I played the original creatures when I was quite young, skipped C2 but did play C3…and though I loved the games, I sort of lost track and fell away from the communities for a long while. Glad to see you’re at it, and I’ll look forward to tinkering with the new toys when those become available.

    (Honestly, I liked the 2D ones better. Low (technical) quality 3D, or even just 3D in general, /can/ have an art quality to it… but it’s much rarer, and so presumably harder, and I tended to enjoy the worlds just as much as the creatures themselves. But enough nostalgia– in the end, it is the brains that count πŸ™‚

  3. Norm says:

    Again, congratulations, Steve. We all believe in you, and know that Grandoids will be an exceptional piece of work. To help assure your success I popped off an email to Dawkins thorough his website; don’t know if it will get to him, but I thought it was worth a try. The more people that know about your project the better, as we all want to see you succeed. Count me as among those who can’t wait to see what you come up with!

  4. 3kul says:

    Congratulations on reaching your goal Steve! I’m a huge fan of the Creatures series and really wanted to pledge money but don’t have a credit card! Is there any way to make a donation or something using Paypal? I know that you’ve already reached your goal but I’m sure that you’ll be able to put the extra money to good use too πŸ™‚

  5. Dranorter says:

    And the number keeps going up, even in the middle of the night! I feel like I’m witnessing a bit of history, at least a bit of the history of gaming, probably of neuroscience too. I’m already picturing things as if what follows is inevitable, and the game exists fully formed waiting to be plucked from the aether. I’m definitely getting a bit over-enthused about it all. πŸ™‚

    It seems quite appropriate that there’s still plenty of time on the kickstarter project to me. I’m sure there are still plenty of people who will want to be beta testers! A month should be enough time to let most of them realize what’s up.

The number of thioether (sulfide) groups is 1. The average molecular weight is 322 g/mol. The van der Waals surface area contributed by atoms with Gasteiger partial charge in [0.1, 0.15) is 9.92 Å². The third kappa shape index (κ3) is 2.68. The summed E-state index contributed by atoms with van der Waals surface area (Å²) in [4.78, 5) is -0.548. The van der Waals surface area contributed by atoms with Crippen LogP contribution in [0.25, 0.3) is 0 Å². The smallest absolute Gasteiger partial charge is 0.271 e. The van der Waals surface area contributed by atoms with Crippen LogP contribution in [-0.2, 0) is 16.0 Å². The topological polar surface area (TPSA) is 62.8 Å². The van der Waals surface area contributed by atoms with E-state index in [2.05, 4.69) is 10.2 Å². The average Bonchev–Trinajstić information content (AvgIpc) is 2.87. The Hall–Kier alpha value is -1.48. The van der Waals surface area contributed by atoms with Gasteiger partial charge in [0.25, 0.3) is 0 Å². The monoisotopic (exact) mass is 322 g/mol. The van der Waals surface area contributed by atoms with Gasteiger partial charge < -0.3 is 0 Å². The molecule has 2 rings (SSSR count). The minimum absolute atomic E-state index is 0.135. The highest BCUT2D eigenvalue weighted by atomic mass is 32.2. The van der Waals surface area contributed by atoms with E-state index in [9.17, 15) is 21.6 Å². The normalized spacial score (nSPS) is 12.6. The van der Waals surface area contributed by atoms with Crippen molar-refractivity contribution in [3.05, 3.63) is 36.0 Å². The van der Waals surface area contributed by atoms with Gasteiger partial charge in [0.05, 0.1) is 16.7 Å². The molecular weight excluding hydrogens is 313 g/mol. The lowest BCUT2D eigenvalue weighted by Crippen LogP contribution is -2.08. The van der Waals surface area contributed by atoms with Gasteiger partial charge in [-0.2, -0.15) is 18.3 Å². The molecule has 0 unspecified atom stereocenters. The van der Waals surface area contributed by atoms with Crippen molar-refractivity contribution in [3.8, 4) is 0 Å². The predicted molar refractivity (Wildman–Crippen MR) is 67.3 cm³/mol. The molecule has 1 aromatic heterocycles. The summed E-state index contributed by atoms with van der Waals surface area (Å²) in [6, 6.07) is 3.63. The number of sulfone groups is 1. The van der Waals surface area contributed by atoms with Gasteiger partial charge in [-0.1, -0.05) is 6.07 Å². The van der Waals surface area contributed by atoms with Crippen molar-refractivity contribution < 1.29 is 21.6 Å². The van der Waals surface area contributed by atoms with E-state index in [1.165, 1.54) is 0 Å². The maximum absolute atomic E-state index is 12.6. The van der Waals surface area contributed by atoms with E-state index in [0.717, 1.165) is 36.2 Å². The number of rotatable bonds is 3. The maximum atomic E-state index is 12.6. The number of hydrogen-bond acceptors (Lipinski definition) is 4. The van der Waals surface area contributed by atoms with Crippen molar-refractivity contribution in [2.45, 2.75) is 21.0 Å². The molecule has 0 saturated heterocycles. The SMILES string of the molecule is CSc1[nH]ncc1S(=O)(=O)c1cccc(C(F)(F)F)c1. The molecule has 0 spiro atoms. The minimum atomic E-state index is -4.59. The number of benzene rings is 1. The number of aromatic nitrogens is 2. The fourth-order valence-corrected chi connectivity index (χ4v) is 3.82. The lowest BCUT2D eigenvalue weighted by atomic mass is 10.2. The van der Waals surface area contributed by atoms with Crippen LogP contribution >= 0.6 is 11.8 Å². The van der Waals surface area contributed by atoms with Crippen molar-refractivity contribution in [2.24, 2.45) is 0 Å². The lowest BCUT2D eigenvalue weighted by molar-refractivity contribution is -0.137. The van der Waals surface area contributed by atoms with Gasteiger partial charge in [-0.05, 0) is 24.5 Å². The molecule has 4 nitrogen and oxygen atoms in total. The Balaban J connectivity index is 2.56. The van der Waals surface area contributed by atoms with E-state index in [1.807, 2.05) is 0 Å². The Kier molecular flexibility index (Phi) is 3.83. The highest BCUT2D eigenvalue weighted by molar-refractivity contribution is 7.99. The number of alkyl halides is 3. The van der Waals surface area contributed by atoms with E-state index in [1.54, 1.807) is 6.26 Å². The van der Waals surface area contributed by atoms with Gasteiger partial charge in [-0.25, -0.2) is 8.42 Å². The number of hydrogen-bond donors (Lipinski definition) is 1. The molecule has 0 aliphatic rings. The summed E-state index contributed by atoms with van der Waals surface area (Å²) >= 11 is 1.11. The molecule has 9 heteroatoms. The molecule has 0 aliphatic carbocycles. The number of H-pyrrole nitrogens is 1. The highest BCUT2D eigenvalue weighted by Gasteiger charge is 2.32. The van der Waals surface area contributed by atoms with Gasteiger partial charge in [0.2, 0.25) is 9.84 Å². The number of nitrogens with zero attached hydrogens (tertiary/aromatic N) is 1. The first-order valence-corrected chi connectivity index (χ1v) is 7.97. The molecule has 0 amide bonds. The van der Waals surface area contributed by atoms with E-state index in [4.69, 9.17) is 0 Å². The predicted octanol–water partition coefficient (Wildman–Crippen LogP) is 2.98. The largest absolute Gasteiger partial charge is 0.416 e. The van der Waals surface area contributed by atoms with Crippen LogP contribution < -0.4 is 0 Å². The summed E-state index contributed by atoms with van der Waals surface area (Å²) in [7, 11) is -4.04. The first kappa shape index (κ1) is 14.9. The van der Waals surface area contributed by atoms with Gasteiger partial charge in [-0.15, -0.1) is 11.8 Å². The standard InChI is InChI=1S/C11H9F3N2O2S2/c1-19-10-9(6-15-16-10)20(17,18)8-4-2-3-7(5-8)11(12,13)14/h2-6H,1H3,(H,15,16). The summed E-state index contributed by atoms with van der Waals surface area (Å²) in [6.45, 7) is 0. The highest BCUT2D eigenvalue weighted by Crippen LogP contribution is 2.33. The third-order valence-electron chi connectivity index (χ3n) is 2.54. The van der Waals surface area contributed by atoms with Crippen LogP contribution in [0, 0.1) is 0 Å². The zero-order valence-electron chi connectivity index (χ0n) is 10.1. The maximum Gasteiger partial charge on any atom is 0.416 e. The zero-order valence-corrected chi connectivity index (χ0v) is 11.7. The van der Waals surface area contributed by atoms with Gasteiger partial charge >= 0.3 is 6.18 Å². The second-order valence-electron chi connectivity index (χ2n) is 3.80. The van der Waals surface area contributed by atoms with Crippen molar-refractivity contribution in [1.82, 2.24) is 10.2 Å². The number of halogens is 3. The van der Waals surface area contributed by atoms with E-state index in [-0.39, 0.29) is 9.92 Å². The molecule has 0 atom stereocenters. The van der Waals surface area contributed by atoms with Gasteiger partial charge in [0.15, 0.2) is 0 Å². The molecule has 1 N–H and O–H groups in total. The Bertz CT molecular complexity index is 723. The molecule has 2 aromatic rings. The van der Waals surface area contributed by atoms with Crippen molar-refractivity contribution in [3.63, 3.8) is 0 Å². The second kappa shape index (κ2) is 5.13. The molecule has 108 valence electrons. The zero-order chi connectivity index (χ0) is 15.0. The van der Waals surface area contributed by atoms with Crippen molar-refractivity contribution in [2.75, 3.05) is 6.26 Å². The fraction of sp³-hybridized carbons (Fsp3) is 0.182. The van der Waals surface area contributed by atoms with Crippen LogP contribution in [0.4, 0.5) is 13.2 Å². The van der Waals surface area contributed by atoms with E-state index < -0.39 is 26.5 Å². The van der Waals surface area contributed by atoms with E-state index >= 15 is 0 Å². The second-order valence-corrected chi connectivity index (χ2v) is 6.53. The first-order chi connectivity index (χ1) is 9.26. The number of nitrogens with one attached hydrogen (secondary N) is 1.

6. Bob Mottram says:

    Well it’s about time *somebody* got funded. I’ve often thought that much of the funds going into AI projects is wasted on militarism or things which aren’t very interesting (like spying) or on people with muddled beliefs about the topic (like what SIAI spends its funds on – but that’s another rant entirely).

  7. Don says:

    I wonder what the final figure will be πŸ™‚ I’m thinking it might be enough to bring the little fellows out the virtual world and into ours πŸ˜€

  8. Jamie says:

    Don’t you even think about closing the kickstarter page early. Given another month I won’t be at all surprised to see it double from it’s current 36k figure (36k! Good god!).

    Now if you’ll excuse me, my pay check has gone through and I need to go make my contribution πŸ˜‰

    So, do I want access to the special develop tools or is the beta enough? Hmmm…I think the development tools…:P

    • stevegrand says:

      πŸ™‚ I’ll try to suppress my embarrassment about how high the total is going! Good God indeed! The more the merrier, it has to be said. I asked for the bare minimum, because I didn’t want to fail to reach my goal and end up with nothing, but I’m feeling a lot more comfortable about it all, now that we’ve gone well over that figure! I’m so excited to know that I can continue with this.

      Oh, thanks for the pledge!

  9. Pete says:

    Great to see Steve, I really enjoyed playing creatures when I was young, and the moment I found that you were planning on writing a successor and had a kickstarter page, I was donating whatever I could to get this going.

    Can’t wait for some results.

  10. Tay says:

    Congratulations! I’m so excited for this project.

    I just want you to know, your Creatures series has deeply influenced my life. I love the original game, I love Albia, and I love my Blueberry doll. I’m a self-proclaimed artist, world-builder and character designer with a fascination with “cute” but intelligent aliens, so you can imagine that most of what I come up with is, at least on a visual level, somewhat Norn-based. I’d personally love to see some of the creatures in this new game have some kind of throwback design at least loosely based on Norns. πŸ™‚

  11. stevegrand says:

    Thanks guys! @Tay, if I don’t make a norn myself (I don’t want to get into trouble with the copyright holder) then I’m sure someone else will. Maybe you!

  12. econunddrum says:

    I’m so pleased to see this got funded, unfortunatley I heard about it too late to pledge, just read your first book and as a biologist and programer myself I found some of your ideas really exciting and belive you are onto something big in future AI development.

    I just wanted to wish you luck, it may be too late to pledge through kick starter but I will pledge to buy the product of your project. seriously you should finddd a way for people to pledge on going funding. I can’t aford much myself at the moment but would be happy to make a small donation.

    • stevegrand says: